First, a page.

A quarter-century later, nations shore up Chernobyl | Europe| News and current affairs from around the continent | DW | 19.04.2011
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A quarter-century later, nations shore up Chernobyl

With nuclear safety firmly on the global agenda, many concerned eyes still turn to Chernobyl, nearly 25 years after the world's worst nuclear disaster. Efforts are now underway to shore up the plant's crumbling shell.

Barbed wire and a radioactivity sign block passage onto a field in the exclusion zone around Chernobyl

The international community is still trying to contain Chernobyl

The nuclear crisis in Japan has refocused attention the world over on nuclear safety. In Europe, many can still remember the Chernobyl disaster, which is considered the world's worst nuclear accident.

Ukraine, where the nuclear plant is located, will mark the 25th anniversary of the meltdown this month, while efforts to deal with the aftermath are still very much underway.

Concerns over Chernobyl center on the shell, which is meant to keep in radioactivity from the ruined plant. The sarcophagus, as it is called, has developed cracks and holes and is no longer considered reliable.

On Tuesday, representatives from more than 50 countries came together in the Ukrainian capital, Kyiv, to announce pledges of around 550 million euros ($785 million) to finance a new structure to contain the radiation. Yet the sum was more than 100 million euros below the target.

Ever-present danger

Significant work must still be done at the plant.

Greenpeace nuclear expert Heinz Smital says radiation levels at Chernobyl are 100 times higher than normal. "These radiation levels aren't coming from the ground but rather directly from the reactor, through the meter-thick concrete casing," he says.

A woman carries a portrait of her deceased husband, victim of the Chernobyl catastrophe

The death toll from Chernobyl varies wildly, from 4,000 up to nearly one million

The sarcophagus was hastily erected after the explosion at the plant. Now, it is nearing the end of its lifespan and has been letting rain and melted snow in and radiation out. In 2008, steel support beams were installed to prop up the dilapidated walls of the old structure and quell the water leakage.

Julia Marusich from the Chernobyl plant's Department of International Cooperation says a lot of faith has been placed in the support beams. "This construction was meant to stabilize the protective cover for 15 years. So from 2008, we have these 15 years of security and time to work on a new shell," she says.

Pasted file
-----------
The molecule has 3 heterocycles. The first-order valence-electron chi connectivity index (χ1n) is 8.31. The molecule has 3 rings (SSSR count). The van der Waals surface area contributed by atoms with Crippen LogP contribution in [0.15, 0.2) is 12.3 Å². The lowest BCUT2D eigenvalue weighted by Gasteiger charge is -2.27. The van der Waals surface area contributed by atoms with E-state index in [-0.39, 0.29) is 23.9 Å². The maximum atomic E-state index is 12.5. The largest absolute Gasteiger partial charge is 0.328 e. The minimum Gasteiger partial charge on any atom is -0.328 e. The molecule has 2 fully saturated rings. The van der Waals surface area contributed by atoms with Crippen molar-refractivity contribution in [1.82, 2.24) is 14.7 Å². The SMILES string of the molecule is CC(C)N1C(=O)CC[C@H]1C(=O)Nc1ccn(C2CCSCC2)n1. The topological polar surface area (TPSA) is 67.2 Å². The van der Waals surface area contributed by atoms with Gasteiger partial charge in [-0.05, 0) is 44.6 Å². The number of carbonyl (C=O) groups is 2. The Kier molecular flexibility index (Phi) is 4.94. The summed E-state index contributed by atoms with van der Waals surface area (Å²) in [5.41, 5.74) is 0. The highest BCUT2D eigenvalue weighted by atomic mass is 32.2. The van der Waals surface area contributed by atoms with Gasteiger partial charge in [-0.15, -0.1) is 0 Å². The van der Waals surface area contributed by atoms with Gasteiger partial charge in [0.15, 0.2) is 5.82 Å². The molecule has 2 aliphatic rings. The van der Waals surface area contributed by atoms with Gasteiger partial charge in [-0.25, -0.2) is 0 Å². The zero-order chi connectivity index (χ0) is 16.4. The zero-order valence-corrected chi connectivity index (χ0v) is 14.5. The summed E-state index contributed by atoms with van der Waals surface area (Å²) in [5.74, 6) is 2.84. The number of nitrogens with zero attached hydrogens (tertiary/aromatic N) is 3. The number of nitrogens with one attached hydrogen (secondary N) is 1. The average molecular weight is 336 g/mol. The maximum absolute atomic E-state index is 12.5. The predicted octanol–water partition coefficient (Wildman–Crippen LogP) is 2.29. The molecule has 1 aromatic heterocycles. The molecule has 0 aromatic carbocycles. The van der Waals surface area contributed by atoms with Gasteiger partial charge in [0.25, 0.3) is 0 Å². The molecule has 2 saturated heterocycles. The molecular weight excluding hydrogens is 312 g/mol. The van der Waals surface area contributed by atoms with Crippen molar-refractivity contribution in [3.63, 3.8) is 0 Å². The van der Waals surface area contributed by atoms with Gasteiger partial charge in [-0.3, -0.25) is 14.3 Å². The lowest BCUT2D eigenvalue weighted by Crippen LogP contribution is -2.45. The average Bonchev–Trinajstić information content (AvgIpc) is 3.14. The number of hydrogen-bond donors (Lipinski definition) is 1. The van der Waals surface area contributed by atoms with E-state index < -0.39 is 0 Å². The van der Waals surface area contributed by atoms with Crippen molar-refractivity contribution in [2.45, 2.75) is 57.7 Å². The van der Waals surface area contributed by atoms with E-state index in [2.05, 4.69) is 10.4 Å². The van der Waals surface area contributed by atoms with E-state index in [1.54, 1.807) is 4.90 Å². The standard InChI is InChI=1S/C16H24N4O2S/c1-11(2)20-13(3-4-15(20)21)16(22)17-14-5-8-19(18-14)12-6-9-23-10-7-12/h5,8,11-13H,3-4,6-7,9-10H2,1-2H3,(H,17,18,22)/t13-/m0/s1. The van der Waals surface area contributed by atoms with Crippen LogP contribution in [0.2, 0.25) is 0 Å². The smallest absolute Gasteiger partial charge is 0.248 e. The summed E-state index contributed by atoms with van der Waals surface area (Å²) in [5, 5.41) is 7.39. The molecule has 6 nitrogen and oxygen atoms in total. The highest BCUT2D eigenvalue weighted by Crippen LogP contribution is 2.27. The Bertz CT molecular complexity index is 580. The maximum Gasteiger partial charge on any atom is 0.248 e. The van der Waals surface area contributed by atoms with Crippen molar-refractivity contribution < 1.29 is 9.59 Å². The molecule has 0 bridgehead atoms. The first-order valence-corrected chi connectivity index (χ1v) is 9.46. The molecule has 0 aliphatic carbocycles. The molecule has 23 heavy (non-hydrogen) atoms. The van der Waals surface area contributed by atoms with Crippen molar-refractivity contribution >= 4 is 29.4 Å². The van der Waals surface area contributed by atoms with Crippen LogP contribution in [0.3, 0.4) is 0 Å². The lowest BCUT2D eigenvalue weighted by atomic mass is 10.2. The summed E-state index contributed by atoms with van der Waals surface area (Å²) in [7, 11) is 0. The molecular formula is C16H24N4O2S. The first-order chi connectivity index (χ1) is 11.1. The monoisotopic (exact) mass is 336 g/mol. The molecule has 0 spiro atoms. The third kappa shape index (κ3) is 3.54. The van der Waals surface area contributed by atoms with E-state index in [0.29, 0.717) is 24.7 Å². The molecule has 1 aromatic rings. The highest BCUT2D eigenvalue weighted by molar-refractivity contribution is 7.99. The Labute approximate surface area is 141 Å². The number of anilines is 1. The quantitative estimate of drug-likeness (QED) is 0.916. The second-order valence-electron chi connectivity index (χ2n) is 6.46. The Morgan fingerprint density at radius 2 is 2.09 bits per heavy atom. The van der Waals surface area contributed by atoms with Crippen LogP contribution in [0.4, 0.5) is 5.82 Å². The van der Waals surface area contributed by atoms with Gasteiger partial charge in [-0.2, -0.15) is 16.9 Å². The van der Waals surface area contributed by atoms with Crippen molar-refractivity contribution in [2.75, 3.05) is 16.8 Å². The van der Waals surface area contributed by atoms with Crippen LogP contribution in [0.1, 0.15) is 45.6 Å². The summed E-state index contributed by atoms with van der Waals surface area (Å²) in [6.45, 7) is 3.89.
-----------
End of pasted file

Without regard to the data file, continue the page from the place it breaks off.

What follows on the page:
But work on the huge project has been more complicated than expected - the new steel sarcophagus was meant to be in place by 2007. Now, many feel 2015 is a more realistic timeframe.

Heinz Smital from Greenpeace says an immensely complex task lies ahead: "It's not possible to build the new shell directly over the Chernobyl reactor. The radiation around the site is just too high to do any work there. So it has to be built much further away and placed on rails, making it the largest mobile object ever built, at 29,000 tons. Then, it has to be moved and placed over the reactor."

Slow progress

Work on the new shell and the rail link is still in the preliminary stages. Highly contaminated soil must first be removed to minimize the radiation risk for workers. Also, only around 5 percent of the plant's nuclear fuel was released in the 1986 explosion, so there are fears of what may still lie inside the crumbling reactor.

An abandoned schoolroom in Chernobyl

Whole communities were forced to abandon towns and homes

"That means 95 percent of the fuel is still in there," says Smital. "More and more of this is disintegrating into dust, which means we have significant levels of radioactive dust which must be located and contained."

The Ukrainian government has said it needs around 700 million euros for the project, which is why the international community has jumped into the picture. The European Union, in particular, still views the reactor as a serious risk.

While the funding announced at the conference in Kyiv on Tuesday was not as much as had been hoped, it should nonetheless go a long way to kick-starting the next construction phase for the new sarcophagus. But with only 13 years to get it in place, time is of the essence.

Author: Christina Nagel /dfm
Editor: Nancy Isenson

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